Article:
This Smells Like My Vagina


Now, be fair, I didn’t say that, Gwyneth Paltrow did (you guessesd, didn’t you?).

Read Hadley Freeman’s column about it in the Guardian (hint: it’s a candle. Costs £58.00).

What I want to know is, having regard to the provisions of the Trades Description Act and subsequent legislation, how does she intend to prove that it really does?

Crap Journalism


I don’t really care what other people think of the books (or films or television or art) I like. Make an interesting, intelligent, thoughful criticism and I’ll read it, though you’re unlikely to change my mind. Just slag it off, and I’ll shrug and ignore you.

Occasionally, those who slag off need answering, briefly. Take this feature in the Guardian about writer Adam Kay in the Books That Made Me column. Note his comment about Lord of the Rings, which he calls ‘indecipherable nonsense’.

I don’t know who Adam Kay is or what he writes. He’s as entitled to dislike Lord of the Rings as I am to like it and neither of us is right or wrong.

But given the sheer volume of readers it has had, the reams of academic study it has undergone, its translation into film and radio by people with creative abilities, ‘indecipherable nonsense’ is demonstrably one thing it is not and Kay’s description says more about his comprehesion skills than the book itself.

Depressing Reading


https://www.theguardian.com/football/2019/oct/17/glazers-legacy-manchester-united-liverpool

The above story appeared in the Guardian on Thursday. David Conn is actually a City fan, but he is also a very thorough and very impartial writer, especially about football economics. What he’s written is very depressing to a United fan, if our current form this season were not enough on its own, but it also has the ring of truth throughout.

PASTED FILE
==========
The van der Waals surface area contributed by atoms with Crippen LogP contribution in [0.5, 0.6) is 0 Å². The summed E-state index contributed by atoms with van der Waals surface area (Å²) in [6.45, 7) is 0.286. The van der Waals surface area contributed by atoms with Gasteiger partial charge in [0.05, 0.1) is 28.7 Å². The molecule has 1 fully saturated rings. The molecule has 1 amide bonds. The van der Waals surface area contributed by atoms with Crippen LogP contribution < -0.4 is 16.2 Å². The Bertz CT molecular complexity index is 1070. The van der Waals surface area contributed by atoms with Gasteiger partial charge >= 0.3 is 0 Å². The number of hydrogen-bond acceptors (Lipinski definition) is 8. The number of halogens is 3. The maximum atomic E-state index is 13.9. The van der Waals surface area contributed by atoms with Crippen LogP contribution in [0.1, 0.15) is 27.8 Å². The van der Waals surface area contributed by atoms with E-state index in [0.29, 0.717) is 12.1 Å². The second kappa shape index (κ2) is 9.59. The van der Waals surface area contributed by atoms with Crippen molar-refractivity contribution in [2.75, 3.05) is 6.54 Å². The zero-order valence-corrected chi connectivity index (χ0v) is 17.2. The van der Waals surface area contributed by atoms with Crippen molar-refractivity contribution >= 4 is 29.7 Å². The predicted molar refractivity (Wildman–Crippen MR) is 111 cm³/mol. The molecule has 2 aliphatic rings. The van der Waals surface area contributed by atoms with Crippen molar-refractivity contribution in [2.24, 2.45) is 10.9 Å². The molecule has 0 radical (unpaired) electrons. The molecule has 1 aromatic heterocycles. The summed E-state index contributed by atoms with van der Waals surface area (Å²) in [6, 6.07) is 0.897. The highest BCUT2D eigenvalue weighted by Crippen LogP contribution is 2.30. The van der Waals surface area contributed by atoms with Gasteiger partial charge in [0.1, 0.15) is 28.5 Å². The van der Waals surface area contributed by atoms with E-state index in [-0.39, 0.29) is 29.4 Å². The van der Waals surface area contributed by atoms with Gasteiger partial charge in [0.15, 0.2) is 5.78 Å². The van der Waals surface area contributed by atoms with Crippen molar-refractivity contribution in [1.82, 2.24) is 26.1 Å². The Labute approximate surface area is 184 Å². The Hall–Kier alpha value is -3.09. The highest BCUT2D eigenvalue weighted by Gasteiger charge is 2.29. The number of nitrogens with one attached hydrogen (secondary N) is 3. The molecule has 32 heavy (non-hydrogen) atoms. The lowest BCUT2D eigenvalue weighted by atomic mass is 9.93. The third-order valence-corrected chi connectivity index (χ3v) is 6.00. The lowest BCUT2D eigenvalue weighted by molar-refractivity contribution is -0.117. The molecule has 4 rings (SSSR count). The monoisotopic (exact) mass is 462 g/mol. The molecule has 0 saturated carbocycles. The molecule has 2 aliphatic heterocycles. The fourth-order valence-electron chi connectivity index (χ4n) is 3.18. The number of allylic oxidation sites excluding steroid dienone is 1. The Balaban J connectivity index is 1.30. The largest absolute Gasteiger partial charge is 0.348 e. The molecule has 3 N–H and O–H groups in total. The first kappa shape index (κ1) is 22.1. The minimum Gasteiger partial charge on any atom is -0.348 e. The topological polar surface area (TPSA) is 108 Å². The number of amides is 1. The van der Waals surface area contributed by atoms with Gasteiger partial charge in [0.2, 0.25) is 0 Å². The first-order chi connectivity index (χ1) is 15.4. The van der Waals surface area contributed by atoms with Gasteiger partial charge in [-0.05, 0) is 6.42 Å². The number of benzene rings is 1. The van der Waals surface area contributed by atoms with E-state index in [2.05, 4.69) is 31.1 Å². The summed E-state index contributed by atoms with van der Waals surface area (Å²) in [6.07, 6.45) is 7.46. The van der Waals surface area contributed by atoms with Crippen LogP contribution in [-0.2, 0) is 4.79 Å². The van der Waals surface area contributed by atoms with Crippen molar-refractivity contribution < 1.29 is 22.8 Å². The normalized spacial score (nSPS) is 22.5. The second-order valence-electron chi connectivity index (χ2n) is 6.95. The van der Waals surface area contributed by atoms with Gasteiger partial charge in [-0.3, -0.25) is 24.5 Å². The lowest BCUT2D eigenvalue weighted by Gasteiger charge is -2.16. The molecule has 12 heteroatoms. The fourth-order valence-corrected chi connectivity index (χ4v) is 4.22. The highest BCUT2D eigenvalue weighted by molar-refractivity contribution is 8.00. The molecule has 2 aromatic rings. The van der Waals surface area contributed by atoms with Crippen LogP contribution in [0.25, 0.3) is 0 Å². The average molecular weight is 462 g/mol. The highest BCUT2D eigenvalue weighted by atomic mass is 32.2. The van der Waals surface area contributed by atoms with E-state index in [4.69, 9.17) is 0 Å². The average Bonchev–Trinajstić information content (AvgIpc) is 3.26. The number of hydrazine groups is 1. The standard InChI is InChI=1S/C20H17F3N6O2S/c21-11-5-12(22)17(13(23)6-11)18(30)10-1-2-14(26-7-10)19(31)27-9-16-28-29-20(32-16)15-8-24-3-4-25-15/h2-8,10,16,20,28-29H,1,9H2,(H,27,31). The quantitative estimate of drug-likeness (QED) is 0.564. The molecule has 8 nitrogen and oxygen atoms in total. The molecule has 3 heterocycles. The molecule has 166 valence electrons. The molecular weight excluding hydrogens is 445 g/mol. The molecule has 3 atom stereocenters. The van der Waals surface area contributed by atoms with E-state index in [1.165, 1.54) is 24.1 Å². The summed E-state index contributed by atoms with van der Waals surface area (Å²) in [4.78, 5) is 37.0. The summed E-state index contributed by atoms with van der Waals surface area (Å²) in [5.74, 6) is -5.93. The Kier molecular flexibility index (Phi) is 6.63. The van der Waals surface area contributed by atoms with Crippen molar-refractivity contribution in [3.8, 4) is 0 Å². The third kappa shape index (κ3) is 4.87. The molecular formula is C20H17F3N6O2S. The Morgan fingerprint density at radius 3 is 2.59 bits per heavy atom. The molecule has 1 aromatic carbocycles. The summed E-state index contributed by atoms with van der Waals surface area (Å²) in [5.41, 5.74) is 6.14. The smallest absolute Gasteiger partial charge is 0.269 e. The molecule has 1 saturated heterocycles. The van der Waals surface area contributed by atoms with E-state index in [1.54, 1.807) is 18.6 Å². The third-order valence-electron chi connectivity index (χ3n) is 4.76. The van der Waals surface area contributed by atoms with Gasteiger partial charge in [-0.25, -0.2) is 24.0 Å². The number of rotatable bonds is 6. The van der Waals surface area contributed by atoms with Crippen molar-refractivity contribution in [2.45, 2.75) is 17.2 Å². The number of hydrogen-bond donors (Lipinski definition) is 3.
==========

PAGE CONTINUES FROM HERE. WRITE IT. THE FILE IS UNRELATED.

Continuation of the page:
United play Liverpool on Sunday afternoon. Recent United games have been the low point of the weekend, offering nothing of entertainment, of inspiration and especially excitement. On paper, Liverpool, with a 100% record over eight games and a very high standard of play, ought to absolutely hammer us. The only shred of hope I have to rely upon is that United-Liverpool games have never observed the form book.

Conn’s article however presents a horribly dismal prospect. Focussing on the Glazers’ ownership, it present a vision of United never recovering from the past years of malaise, post-Alex Ferguson. The club is subject to owners who are only interested in taking money out, and not in putting money in, something many of us said back in 2005. The ground is falling into disrepair, recruitment of players is in the hands of Ed Woodward, who has failed to appoint a Director of Football who might be able to set a viable direction/detract from his power.

And the Glazers are irremovable and will be as long as their cash cow sustains them.

I confronted this very position six and a half years ago, when Fergie stepped down, and I was defiant about accepting a period of no longer being a dominant force. I was naive however, in imagining a maybe four year lull, before we started being a challenge again, but then I lacked the imagination to understand that those who run Manchester United would be so prepared for decline and mismanagement to bring my club as low as it has. Talk of relegation seems monstrously improbable, but if Liverpool do defeat us on Sunday, we may find ourselves in 17th, one place – just one place – above the drop zone.

And if we find ourselves in that place, then it will be for one reason and one reason only: we deserve to be there. I remember relegation in 1974 and the resurgence United went through after that, though it still wasn’t enough to regain the League title for nearly another twenty years. Maybe we need that to make the people in control see what is really going on.